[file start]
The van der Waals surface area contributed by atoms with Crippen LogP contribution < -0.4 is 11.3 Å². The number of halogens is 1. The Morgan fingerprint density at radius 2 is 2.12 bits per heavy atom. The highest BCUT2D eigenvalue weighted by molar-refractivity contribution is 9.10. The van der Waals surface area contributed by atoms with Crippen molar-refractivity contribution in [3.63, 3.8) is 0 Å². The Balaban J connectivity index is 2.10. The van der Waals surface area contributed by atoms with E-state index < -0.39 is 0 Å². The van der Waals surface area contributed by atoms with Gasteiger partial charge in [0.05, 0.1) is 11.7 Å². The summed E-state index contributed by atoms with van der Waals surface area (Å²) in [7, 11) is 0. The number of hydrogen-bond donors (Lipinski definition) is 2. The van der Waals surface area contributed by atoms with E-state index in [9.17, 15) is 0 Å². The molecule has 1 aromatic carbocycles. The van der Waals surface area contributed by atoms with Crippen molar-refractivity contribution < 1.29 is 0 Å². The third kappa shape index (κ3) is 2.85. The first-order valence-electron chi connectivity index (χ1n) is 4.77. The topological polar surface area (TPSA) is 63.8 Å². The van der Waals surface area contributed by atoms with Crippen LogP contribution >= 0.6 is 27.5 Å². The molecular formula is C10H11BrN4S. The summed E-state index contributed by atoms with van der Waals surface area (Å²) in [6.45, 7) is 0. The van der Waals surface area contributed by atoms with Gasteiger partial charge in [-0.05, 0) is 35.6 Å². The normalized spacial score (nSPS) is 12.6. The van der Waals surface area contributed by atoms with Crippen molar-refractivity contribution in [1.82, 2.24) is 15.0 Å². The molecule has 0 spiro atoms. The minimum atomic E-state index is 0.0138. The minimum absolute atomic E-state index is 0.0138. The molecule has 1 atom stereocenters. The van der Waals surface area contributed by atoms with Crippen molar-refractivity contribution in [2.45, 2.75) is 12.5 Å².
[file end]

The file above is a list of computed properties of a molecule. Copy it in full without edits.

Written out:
The van der Waals surface area contributed by atoms with Crippen LogP contribution < -0.4 is 11.3 Å². The number of halogens is 1. The Morgan fingerprint density at radius 2 is 2.12 bits per heavy atom. The highest BCUT2D eigenvalue weighted by molar-refractivity contribution is 9.10. The van der Waals surface area contributed by atoms with Crippen molar-refractivity contribution in [3.63, 3.8) is 0 Å². The Balaban J connectivity index is 2.10. The van der Waals surface area contributed by atoms with E-state index < -0.39 is 0 Å². The van der Waals surface area contributed by atoms with Gasteiger partial charge in [0.05, 0.1) is 11.7 Å². The summed E-state index contributed by atoms with van der Waals surface area (Å²) in [7, 11) is 0. The number of hydrogen-bond donors (Lipinski definition) is 2. The van der Waals surface area contributed by atoms with E-state index in [9.17, 15) is 0 Å². The molecule has 1 aromatic carbocycles. The van der Waals surface area contributed by atoms with Crippen molar-refractivity contribution < 1.29 is 0 Å². The third kappa shape index (κ3) is 2.85. The first-order valence-electron chi connectivity index (χ1n) is 4.77. The topological polar surface area (TPSA) is 63.8 Å². The van der Waals surface area contributed by atoms with Crippen LogP contribution >= 0.6 is 27.5 Å². The molecular formula is C10H11BrN4S. The summed E-state index contributed by atoms with van der Waals surface area (Å²) in [6.45, 7) is 0. The van der Waals surface area contributed by atoms with Gasteiger partial charge in [-0.05, 0) is 35.6 Å². The normalized spacial score (nSPS) is 12.6. The van der Waals surface area contributed by atoms with Crippen molar-refractivity contribution in [1.82, 2.24) is 15.0 Å². The molecule has 0 spiro atoms. The minimum atomic E-state index is 0.0138. The minimum absolute atomic E-state index is 0.0138. The molecule has 1 atom stereocenters. The van der Waals surface area contributed by atoms with Crippen molar-refractivity contribution in [2.45, 2.75) is 12.5 Å².